There are certain topics on the Beauty Brains that spark vigorous debate. Supporters provide a tenacious defense of their favorite products despite limited proof of effectiveness. Jan Marini and the eyelash growth product is one and Arbonne products are another. This post concerns the later.
Recently, we received an email from Christine who is a self-proclaimed Arbonne representative. She is proud to report that she’s a true believer who has “drunk the Koolaid”. You can see all of her comments in our previous Arbonne post.
She took issue with the fact that we suggested Arbonne products really weren’t much different than store brands. We’d like to respond to some points made in her comments because they are instructive in how to be a skeptical cosmetic consumer.
What does it mean to research a topic?
“I spent three years of law school learning how to learn, so I researched Arbonne quite thoroughly before deciding to jump in with both feet.”
We hear this claim fairly often. People write in and explain how they’ve researched a product. Unfortunately, they rarely describe what was involved in this research. Did they go to the website and just read what was published by the marketing department of the company? Did they go to internet forums and see what people were posting about the products? Did they just read opinions on beauty blogs or hear something from their stylist? While these sources are helpful for product information, they are not really “research”. Each of these is full of biased opinions that may or may not be reliable.
Real research is a combination of product information plus intimate knowledge of raw materials, familiarity with formulating techniques, and experience with numerous laboratory evaluation techniques. Ideally, there would even be peer reviewed research published in a journal like those found at PubMed.
Here at the Beauty Brains we try to use our background in product formulation and sometimes even actual laboratory product evaluations to generate our opinions. Christine is correct to say that these are still just “subjective opinions” but unlike most, we have no products to sell you and we are not trying to convince ourselves we didn’t overpay for a product. Hopefully, this allows us to provide the most unbiased evaluations possible.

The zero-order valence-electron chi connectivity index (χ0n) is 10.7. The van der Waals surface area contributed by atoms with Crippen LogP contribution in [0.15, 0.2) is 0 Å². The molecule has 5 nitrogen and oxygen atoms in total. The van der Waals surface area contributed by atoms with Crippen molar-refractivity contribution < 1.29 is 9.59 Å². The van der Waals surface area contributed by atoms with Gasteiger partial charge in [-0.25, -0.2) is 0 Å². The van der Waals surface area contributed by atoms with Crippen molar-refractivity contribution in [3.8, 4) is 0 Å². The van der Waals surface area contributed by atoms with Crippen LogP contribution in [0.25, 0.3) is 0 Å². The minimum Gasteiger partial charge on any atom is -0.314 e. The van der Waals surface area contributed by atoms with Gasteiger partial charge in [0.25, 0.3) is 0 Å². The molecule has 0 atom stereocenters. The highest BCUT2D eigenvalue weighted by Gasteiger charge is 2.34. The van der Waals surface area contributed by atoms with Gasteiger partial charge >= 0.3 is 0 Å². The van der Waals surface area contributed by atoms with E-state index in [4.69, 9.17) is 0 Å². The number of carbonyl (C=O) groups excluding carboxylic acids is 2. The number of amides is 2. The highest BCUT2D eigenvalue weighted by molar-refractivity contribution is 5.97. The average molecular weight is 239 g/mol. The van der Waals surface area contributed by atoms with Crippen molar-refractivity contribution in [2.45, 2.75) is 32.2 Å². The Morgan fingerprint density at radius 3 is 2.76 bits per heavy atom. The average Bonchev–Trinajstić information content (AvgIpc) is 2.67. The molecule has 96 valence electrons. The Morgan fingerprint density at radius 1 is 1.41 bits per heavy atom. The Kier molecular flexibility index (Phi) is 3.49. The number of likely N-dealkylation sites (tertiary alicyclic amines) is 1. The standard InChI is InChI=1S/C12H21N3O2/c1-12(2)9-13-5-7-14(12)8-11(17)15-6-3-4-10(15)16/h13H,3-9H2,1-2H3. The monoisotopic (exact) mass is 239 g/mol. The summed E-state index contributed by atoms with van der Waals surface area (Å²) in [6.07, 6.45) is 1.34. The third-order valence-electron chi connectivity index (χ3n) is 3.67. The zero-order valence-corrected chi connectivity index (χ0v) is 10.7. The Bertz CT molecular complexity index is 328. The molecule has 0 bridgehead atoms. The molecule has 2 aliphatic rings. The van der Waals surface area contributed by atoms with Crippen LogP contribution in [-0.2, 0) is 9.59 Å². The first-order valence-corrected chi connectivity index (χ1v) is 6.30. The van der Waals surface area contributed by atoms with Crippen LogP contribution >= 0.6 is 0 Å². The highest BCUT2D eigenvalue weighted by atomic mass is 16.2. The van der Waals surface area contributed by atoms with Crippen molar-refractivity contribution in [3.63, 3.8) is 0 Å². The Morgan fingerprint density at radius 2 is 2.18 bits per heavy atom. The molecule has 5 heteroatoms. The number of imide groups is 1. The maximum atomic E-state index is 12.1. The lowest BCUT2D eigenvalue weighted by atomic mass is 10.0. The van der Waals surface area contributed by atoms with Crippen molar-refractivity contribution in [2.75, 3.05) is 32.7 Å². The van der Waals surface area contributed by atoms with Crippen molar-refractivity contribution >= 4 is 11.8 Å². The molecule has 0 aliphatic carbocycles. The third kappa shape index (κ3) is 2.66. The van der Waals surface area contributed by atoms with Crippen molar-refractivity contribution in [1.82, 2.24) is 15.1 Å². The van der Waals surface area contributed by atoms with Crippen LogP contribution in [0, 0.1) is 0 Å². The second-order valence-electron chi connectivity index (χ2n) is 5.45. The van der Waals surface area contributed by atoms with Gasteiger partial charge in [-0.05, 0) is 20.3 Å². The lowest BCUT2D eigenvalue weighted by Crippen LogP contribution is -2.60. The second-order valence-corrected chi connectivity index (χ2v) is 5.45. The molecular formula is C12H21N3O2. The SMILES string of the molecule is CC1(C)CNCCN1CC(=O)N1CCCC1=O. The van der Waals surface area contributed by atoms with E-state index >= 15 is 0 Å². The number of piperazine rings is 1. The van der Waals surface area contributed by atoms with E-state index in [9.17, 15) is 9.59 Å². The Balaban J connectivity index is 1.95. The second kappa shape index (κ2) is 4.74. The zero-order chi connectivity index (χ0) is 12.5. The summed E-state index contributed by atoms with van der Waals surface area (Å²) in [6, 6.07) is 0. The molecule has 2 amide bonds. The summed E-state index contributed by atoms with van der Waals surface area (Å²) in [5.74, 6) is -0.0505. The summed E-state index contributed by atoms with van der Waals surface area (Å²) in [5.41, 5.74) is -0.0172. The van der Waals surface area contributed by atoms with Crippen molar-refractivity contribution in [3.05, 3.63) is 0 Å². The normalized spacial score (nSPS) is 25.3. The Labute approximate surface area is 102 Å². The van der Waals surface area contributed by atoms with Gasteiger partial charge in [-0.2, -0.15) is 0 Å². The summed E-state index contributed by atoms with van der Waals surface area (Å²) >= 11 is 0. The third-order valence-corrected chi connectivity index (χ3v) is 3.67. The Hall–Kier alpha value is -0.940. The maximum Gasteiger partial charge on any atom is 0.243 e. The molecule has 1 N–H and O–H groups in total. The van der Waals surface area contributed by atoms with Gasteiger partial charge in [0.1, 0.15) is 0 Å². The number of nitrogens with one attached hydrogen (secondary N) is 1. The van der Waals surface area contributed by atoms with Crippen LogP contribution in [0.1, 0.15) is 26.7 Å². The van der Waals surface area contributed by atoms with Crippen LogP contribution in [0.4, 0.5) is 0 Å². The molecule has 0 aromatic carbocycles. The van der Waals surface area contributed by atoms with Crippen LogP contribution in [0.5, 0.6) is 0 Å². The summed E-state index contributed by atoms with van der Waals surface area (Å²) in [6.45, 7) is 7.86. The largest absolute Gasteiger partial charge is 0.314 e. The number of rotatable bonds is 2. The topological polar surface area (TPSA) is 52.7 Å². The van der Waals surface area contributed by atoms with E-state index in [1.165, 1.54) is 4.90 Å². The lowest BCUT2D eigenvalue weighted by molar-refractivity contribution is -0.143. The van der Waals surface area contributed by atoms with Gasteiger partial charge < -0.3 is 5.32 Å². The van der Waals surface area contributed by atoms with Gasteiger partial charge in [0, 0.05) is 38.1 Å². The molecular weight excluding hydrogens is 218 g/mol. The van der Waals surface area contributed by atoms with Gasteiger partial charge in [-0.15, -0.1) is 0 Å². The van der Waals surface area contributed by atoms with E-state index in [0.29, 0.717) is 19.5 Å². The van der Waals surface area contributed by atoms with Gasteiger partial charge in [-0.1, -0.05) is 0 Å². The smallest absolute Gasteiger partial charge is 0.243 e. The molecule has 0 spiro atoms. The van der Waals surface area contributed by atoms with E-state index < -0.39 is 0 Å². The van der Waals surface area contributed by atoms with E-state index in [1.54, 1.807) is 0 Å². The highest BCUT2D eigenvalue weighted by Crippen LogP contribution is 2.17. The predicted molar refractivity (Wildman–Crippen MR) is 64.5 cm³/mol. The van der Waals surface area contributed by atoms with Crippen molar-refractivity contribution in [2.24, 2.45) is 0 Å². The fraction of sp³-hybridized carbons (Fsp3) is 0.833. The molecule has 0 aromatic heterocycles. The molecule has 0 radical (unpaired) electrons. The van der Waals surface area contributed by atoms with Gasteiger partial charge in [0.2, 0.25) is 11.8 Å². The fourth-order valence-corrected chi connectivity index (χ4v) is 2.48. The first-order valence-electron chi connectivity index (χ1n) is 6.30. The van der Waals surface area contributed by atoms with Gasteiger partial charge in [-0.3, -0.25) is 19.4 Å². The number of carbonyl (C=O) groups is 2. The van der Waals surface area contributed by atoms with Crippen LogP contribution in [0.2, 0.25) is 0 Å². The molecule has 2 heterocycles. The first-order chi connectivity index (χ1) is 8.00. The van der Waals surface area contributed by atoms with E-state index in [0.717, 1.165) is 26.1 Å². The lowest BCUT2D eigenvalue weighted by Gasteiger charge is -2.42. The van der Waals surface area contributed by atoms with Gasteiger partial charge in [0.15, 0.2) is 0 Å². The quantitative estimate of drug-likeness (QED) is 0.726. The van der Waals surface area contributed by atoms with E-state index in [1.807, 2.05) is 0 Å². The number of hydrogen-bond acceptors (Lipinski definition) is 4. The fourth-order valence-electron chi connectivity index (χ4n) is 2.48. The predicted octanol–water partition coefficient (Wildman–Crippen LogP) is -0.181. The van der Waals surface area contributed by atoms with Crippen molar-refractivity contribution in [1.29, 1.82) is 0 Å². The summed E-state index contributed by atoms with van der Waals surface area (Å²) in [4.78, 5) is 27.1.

Is the technology really different?
The commenter makes the point that there are “THREE KEY THINGS” that make Arbonne different. Only one of these has to do with the product.
The first thing is Arbonne’s technology, and the delivery system of the product. Most beauty products are made up of great ingredients – they can be the best on the market. However, they often do not penetrate directly to the epidermal cells that need the moisture the most. The do not self-adjust. Arbonne uses a technology called Nanosphere technology – look it up…The nanosphere technology takes the medication, or the product, in our case, directly to the cellular areas that need it the most. Arbonne’s moisturizers do not sit on the skin like most other brands do. The product not only penetrates down from the top epidermal level, but does its work where it is needed the most. Superior product? Not necessarily. Superior delivery? Definitely.
It’s common for people to tell us that their technology is different. Arbonne’s “superior” technology is a thing they call Nanospheres. But this is the same type of technology that companies like L’Oreal and P&G have. This doesn’t make them different.
And while nanosphere technology may sound superior to some, it scares many experts in the nanotechnology field. In the US, nanotechnology is unregulated even though it has the potential to cause unexpected harm. You don’t want your cosmetics to penetrate your skin! When they do, they can get into your body and potentially cause harm. Superior technology does not penetrate. At present, we recommend you avoid products that say they contain nanotechnology.
Finally, despite the safety concerns of nanotechnology there is still no proof that Arbonne moisturizers, body washes or shampoos work any better than typical store brands. Could someone show us an independent side-by-side study comparing Arbonne moisturizers to Olay?
The Beauty Brains bottom line
There is no doubt that Arbonne produces a high quality product. However, we stand behind our original assessment that they are technologically not much different than brands you can get at the store. With the exception of sunscreen, we also suggest you avoid cosmetics that claim to have nanotechnology. In the future, we will do a more extensive post on nanotechnology.
Comments on this entry are closed.